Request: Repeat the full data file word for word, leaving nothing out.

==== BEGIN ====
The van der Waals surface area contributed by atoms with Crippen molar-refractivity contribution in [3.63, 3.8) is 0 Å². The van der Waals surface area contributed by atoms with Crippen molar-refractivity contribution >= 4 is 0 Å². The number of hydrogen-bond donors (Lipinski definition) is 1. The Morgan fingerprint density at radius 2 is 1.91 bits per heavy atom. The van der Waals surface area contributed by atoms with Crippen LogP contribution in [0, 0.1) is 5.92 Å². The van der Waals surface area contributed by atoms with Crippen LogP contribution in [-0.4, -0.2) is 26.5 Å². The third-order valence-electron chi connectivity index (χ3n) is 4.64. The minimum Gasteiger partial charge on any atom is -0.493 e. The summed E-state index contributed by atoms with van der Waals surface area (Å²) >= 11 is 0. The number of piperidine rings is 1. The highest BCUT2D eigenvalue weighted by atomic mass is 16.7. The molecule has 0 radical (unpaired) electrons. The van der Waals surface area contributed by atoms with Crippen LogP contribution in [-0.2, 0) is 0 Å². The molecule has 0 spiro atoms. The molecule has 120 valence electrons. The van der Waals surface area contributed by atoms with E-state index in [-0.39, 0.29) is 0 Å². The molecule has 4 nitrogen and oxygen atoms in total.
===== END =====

The van der Waals surface area contributed by atoms with Crippen molar-refractivity contribution in [3.63, 3.8) is 0 Å². The van der Waals surface area contributed by atoms with Crippen molar-refractivity contribution >= 4 is 0 Å². The number of hydrogen-bond donors (Lipinski definition) is 1. The Morgan fingerprint density at radius 2 is 1.91 bits per heavy atom. The van der Waals surface area contributed by atoms with Crippen LogP contribution in [0, 0.1) is 5.92 Å². The van der Waals surface area contributed by atoms with Crippen LogP contribution in [-0.4, -0.2) is 26.5 Å². The third-order valence-electron chi connectivity index (χ3n) is 4.64. The minimum Gasteiger partial charge on any atom is -0.493 e. The summed E-state index contributed by atoms with van der Waals surface area (Å²) >= 11 is 0. The number of piperidine rings is 1. The highest BCUT2D eigenvalue weighted by atomic mass is 16.7. The molecule has 0 radical (unpaired) electrons. The van der Waals surface area contributed by atoms with Crippen LogP contribution in [-0.2, 0) is 0 Å². The molecule has 0 spiro atoms. The molecule has 120 valence electrons. The van der Waals surface area contributed by atoms with E-state index in [-0.39, 0.29) is 0 Å². The molecule has 4 nitrogen and oxygen atoms in total.